Drachenfels Mountain loomed ahead of Greg Stone ’05 and Chad Althouse, a sophomore at Penn State. As the two students bicycled toward the jagged hill, they recalled the hero Siegfried who, according to German legend, long ago battled a dragon to rescue a maiden on this mountain.
The students could not find the dragon’s den, but they explored the ruins of the Drachenfels Castle and admired the German countryside.
Stone and Althouse studied one month last summer at the University of Bonn through an exchange program that involves four universities in the U.S. and Germany and is funded by the National Science Foundation
(NSF) and its German counterpart. Under the direction of Volkmar Dierolf
, an associate professor of physics at Lehigh, the students conducted research in nonlinear optics. They also worked with German graduate students and with Karsten Buse, a physics professor at the University of Bonn.
Although Stone and Althouse were busy during the day, they spent their weekends as tourists, borrowing bikes and traveling through cobblestone streets “like Europeans,” says Stone. They rode their bikes down the Rhine, visited a park in Bonn and toured the nearby city of Cologne, in addition to their visit to Drachenfels.
Neither Stone nor Althouse spoke German, so they relied on students at Bonn who could speak English and on a few phrases they had learned to navigate through the country.
Stone, who enjoys visiting new places, was “wide-eyed and amazed” on this, his first visit to Germany. Althouse also enjoyed the trip, despite suffering a collapsed lung two weeks into his stay. “It’s a beautiful city,” he says of Bonn.
Stone, who is now a Ph.D. candidate, worked with Dierolf, who is funded by the NSF, as an undergraduate doing research in non-linear optics. He studied the behavior of light as it passes through materials that convert light from one color to another.
Althouse studied with Dierolf as part of the NSF-funded
Research Experiences for Undergraduates
(REU) program in Lehigh’s physics department. REU students conduct hands-on research projects with professors at Lehigh. At the end of the 10-week program, students present their findings to fellow REU participants, professors and graduate students.
Stone had taken part in the REU program as an undergraduate in 2004.
In their research last summer, Stone and Althouse examined ferroelectric materials, which are characterized by a displacement of charged ions (positively and negatively charged particles), causing electric dipoles. “These dipoles are similar to little magnetic needle that can point in two distinct directions, like up or down,” Dierolf says. Regions where all the dipoles point in the same direction are called domains.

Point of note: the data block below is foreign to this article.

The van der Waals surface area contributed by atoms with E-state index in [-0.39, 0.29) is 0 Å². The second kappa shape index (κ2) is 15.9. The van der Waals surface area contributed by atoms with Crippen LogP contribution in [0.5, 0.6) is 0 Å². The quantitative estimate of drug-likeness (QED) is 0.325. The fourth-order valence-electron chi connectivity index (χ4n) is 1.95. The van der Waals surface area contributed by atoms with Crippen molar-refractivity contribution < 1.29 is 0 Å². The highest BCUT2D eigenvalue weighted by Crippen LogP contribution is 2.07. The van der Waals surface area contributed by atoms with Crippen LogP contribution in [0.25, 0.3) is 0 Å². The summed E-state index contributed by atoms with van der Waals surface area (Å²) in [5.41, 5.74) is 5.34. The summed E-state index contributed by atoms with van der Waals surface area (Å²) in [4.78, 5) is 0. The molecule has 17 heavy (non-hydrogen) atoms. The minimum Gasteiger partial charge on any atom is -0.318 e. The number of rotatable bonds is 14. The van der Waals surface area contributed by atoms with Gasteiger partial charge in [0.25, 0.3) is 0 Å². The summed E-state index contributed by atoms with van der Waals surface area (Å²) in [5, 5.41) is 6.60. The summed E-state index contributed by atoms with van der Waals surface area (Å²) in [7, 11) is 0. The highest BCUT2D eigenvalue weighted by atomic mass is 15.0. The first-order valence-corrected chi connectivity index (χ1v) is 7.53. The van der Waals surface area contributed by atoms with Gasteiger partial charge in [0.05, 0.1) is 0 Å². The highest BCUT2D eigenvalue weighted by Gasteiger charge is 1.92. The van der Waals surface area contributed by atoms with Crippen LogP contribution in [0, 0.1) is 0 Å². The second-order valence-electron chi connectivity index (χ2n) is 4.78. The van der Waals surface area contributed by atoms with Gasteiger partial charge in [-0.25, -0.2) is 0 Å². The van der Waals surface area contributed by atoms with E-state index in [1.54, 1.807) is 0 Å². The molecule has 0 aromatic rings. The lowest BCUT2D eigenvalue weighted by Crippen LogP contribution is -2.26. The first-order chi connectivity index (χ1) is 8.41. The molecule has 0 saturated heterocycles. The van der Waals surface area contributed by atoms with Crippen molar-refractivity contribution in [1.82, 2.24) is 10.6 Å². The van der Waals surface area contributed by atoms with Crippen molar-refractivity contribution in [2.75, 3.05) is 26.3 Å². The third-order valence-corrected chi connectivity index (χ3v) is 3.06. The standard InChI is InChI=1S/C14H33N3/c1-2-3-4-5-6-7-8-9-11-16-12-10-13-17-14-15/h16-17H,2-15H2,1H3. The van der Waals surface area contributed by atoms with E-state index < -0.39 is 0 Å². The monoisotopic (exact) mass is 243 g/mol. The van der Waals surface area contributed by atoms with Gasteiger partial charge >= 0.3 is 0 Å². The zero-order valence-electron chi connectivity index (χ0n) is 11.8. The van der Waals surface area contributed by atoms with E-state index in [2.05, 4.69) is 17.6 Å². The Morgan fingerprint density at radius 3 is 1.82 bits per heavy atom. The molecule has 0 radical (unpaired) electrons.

Investigating domain inversion
Optical physicists, like Dierolf and his students, are intrigued by a phenomenon called the domain inversion, which occurs when all the dipoles in a domain switch their direction simultaneously. Dierolf and Buse control these domain inversions with lasers that are fired at the crystal. Using different lasers, Stone and Althouse investigated domain inversion in two different materials: lithium niobate (LiNbO3), which Stone studied, and lithium tantalate (LiTaO3), which Althouse studied.
As an REU student, Stone developed a Raman tweezers for biological applications. Stone used the Raman tweezers like bathroom tweezers to grab and identify micrometer-sized components in the cell called organelles.
Raman tweezers use lasers to trap small glass beads. Like a ping-pong ball in a serving bowl, Stone says, glass beads that are farther from the center will feel a greater pull to the center. Particles in the center of the laser beam, like balls in the center of a bowl, remain at rest in the laser beam. When the laser is turned off, the glass beads once again float freely through the solution.
The labs where Stone and Althouse conducted their experiments are filled with items that could serve as props for the movie Star Trek
. A thick metal table floats on air pumped by a large compressor; the floating prevents sensitive equipment from being disturbed by vibrations. Bright green laser beams, fired through a maze of mirrors and lens, pass through the sample crystal. A charged coupled device (CCD) converts the light to electrons, which are then converted to a graph, and an optical luminescence microscope uses luminescence from the object to give more information about the material being studied.
In one experiment, they measured the Raman spectra, which show specific patterns, like fingerprints, of the crystal. From the spectra that Stone and Althouse measured in a high-resolution optical microscope they were able to identify the regions where the domains meet – an important finding considering that these regions are not easily visible. Understanding these regions will be important to creating better optical devices.
Before working with Dierolf, Althouse wanted to study nanotechnology after graduation. Now he is planning to apply to Lehigh to work towards an M.S. degree in Lehigh’s photonics program.
After completing his Ph.D., Stone hopes to become a researcher.